For the second year in a row, Williston Wildcat Robotics has secured a berth in the 2014 FIRST Tech Challenge Massachusetts State Championships! Williston placed first in a field of 40 other New England schools competing in the new FTC Scrimmage format. Full Scrimmage results can be found HERE.

This year, introduced a Scrimmage format in addition to the existing Qualifier format. In the Scrimmage format, FTC Teams compete in up to 5 Scrimmage events and the total Qualifying Points from each team’s best two events determine their ranking. The top two teams from the Scrimmage format advance to the State Championships.

Williston Wildcat Robotics narrowly beat out the second place 2 Bits and a Byte team from Lexington High School. While our Qualifying points ended in a tie, the difference was determined by each team’s Ranking Points. Ranking Points are accrued through various scorning opportunities within each match.

Event though Williston has won a berth at States, the team will be traveling to a second Qualifying event at The Ursuline Academy on February 8th to further refine our robot and the skill of its drivers. It will also give us an opportunity to strike terror in the hearts of our competition.

The Massachusetts State Championships will be held on March 1st at Bridgewater State University in Bridgewater, MA.

The Competitions Begin!


On Saturday, January 18, the intrepid Williston Wildcat Robotics Team set out at 5:15 am in the dark and the snow to compete in the FTC Challenge Qualifying Tournament in Arlington, MA. Eighteen high school teams from the northeast converged on Arlington High School in the snow and slush.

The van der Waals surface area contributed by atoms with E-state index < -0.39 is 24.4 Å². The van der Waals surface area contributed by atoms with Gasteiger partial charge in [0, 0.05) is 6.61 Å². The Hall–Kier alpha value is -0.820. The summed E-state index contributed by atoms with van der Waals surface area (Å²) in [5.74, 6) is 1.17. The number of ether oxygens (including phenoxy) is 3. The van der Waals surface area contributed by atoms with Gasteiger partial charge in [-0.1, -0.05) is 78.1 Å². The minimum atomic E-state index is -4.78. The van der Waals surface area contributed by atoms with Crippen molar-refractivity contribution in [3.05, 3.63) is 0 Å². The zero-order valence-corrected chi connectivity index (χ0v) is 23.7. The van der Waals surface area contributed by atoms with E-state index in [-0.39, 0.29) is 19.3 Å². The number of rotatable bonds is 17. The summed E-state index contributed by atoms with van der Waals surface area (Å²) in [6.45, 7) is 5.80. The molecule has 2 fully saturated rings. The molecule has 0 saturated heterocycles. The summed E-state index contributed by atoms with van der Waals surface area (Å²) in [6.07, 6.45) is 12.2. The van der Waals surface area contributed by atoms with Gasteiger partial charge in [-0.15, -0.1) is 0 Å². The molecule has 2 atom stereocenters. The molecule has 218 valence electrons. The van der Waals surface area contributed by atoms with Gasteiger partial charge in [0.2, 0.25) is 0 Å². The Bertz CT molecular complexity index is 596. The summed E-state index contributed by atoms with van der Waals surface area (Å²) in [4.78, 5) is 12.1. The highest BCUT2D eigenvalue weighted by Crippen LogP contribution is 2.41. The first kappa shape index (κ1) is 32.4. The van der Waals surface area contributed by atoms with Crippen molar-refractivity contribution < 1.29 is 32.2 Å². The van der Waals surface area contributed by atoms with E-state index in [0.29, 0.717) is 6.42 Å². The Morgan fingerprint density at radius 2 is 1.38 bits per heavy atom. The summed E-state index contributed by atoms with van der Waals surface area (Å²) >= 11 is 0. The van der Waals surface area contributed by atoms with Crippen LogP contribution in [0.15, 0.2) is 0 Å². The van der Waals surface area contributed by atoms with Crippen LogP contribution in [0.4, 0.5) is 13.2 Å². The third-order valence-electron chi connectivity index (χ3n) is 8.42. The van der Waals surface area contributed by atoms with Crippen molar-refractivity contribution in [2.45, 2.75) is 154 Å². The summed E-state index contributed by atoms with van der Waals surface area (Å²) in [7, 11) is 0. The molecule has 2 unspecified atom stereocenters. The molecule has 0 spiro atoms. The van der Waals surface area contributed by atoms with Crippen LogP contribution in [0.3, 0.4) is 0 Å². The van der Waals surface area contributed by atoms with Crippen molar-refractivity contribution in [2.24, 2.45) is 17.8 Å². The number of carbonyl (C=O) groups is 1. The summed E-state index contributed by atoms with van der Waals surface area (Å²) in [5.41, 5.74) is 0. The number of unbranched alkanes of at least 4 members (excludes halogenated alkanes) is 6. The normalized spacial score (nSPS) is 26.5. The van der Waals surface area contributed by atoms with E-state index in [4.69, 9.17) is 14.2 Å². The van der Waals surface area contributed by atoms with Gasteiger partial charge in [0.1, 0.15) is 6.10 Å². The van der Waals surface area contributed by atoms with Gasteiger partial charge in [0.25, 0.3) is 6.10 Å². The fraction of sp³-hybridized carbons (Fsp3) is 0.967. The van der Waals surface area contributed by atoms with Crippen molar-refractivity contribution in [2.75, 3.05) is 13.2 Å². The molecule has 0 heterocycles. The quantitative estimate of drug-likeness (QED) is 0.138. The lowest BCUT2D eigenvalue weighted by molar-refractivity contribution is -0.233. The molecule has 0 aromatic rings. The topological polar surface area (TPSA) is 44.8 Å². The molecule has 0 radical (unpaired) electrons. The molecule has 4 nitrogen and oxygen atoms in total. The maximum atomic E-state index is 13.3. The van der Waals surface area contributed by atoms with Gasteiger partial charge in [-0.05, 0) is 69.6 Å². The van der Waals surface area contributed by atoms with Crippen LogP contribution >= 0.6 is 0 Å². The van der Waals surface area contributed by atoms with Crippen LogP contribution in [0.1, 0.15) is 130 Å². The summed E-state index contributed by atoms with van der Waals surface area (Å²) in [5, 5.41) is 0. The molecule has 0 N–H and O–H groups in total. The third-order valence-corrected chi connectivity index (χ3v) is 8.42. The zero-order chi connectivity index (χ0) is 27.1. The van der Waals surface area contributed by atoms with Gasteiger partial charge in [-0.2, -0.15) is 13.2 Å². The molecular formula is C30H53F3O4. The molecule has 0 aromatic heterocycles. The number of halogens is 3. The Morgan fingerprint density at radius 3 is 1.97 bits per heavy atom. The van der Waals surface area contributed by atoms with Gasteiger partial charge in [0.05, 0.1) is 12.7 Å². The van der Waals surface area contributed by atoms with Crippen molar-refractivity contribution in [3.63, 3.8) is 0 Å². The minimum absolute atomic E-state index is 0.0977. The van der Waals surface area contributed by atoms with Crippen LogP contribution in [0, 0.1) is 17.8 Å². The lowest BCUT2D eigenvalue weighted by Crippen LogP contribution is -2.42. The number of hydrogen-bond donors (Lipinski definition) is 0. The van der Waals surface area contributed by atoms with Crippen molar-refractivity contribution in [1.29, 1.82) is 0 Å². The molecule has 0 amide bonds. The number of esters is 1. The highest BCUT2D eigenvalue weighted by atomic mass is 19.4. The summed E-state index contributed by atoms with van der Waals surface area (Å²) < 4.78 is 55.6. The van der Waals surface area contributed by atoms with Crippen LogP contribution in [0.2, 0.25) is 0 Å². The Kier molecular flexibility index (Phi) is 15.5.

The Wildcats faced a number of challenges during the day. The robot (“The Bull”) required a few changes to optimize its performance. Our Team worked feverishly in the pits to modify the software to compliment the hardware improvements that we made. We were also pitted against a number of teams with robots that had already qualified for the State Tournament and had many competitions under their belt.


Williston Wildcat Robotics hung in there refusing to be pushed too far down in the ranking. At the end of the Qualifier, the Wildcats place 13th out the 18-team field. We learned a great deal from this competition and have already started the list of improvements for The Bull!

Future competitions for the Wildcats are:
– Scrimmage at the Chickering Elementary School, 29 Cross St, Dover, Mass. on January 25*
– Final Qualifying Tournament at Ursuline Academy (Dedham, MA) on February 8

 *Please note the new location as of 1/23/14 is Chickering Elementary, not Dover High School.